Megaderma species are agile in flight, allowing them to avoid some predation. Although little is known of predation on this species, it is likely that much predation occurs on young in roosts by small predators such as snakes, viverrids, and birds of prey.
Megaderma lyra will occasionally enter human dwellings to capture prey.
There are no known negative effects of Asian False Vampire Bats.
Populations of Megaderma lyra are not currently threatened.
Joshua Stumpf (author), California State University, Sacramento, James Biardi (editor), California State University, Sacramento.
young are born in a relatively underdeveloped state; they are unable to feed or care for themselves or locomote independently for a period of time after birth/hatching. In birds, naked and helpless after hatching.
having body symmetry such that the animal can be divided in one plane into two mirror-image halves. Animals with bilateral symmetry have dorsal and ventral sides, as well as anterior and posterior ends. Synapomorphy of the Bilateria.
an animal that mainly eats meat
uses smells or other chemicals to communicate
used loosely to describe any group of organisms living together or in close proximity to each other - for example nesting shorebirds that live in large colonies. More specifically refers to a group of organisms in which members act as specialized subunits (a continuous, modular society) - as in clonal organisms.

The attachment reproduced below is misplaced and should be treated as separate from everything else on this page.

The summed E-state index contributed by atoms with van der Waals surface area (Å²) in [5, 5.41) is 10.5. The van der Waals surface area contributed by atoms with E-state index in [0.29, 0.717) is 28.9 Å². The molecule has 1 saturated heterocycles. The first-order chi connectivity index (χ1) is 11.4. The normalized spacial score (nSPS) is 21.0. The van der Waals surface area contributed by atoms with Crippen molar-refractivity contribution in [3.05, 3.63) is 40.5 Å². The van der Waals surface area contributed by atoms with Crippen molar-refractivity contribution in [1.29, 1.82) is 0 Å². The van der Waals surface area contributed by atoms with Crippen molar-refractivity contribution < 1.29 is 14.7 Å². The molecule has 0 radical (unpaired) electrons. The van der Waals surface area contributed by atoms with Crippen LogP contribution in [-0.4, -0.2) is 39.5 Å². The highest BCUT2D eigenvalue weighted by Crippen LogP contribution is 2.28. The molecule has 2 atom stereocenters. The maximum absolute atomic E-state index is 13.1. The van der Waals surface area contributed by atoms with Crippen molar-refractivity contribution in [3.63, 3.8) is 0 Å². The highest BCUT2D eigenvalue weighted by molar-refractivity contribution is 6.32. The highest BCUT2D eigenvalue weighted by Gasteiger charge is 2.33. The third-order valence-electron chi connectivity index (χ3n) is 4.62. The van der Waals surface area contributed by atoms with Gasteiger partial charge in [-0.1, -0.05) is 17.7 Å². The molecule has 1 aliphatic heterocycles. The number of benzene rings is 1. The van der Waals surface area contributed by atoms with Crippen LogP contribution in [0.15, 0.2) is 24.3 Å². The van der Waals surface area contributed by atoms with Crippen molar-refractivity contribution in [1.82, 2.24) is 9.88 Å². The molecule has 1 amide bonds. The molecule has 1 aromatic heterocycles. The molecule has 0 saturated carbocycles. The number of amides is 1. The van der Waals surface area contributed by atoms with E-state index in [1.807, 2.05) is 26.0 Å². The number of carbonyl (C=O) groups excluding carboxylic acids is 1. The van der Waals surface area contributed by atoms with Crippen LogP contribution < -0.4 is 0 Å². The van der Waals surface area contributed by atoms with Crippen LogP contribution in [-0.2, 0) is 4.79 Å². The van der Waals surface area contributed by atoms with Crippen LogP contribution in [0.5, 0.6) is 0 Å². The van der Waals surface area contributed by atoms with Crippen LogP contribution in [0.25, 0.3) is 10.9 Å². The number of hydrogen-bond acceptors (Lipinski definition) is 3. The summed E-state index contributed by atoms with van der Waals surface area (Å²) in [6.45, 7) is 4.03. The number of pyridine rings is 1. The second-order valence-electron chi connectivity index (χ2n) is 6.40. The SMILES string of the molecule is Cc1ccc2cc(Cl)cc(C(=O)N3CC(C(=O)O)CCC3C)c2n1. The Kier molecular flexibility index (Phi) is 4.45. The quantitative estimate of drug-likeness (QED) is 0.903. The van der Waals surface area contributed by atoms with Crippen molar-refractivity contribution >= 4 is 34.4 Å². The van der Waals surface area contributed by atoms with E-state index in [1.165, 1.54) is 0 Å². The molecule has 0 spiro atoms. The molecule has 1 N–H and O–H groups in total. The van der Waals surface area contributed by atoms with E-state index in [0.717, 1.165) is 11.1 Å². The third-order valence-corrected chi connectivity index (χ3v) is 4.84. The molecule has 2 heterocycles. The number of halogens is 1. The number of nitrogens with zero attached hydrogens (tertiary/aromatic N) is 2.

animals that use metabolically generated heat to regulate body temperature independently of ambient temperature. Endothermy is a synapomorphy of the Mammalia, although it may have arisen in a (now extinct) synapsid ancestor; the fossil record does not distinguish these possibilities. Convergent in birds.
parental care is carried out by females
union of egg and spermatozoan
forest biomes are dominated by trees, otherwise forest biomes can vary widely in amount of precipitation and seasonality.
An animal that eats mainly insects or spiders.
fertilization takes place within the female's body
offspring are produced in more than one group (litters, clutches, etc.) and across multiple seasons (or other periods hospitable to reproduction). Iteroparous animals must, by definition, survive over multiple seasons (or periodic condition changes).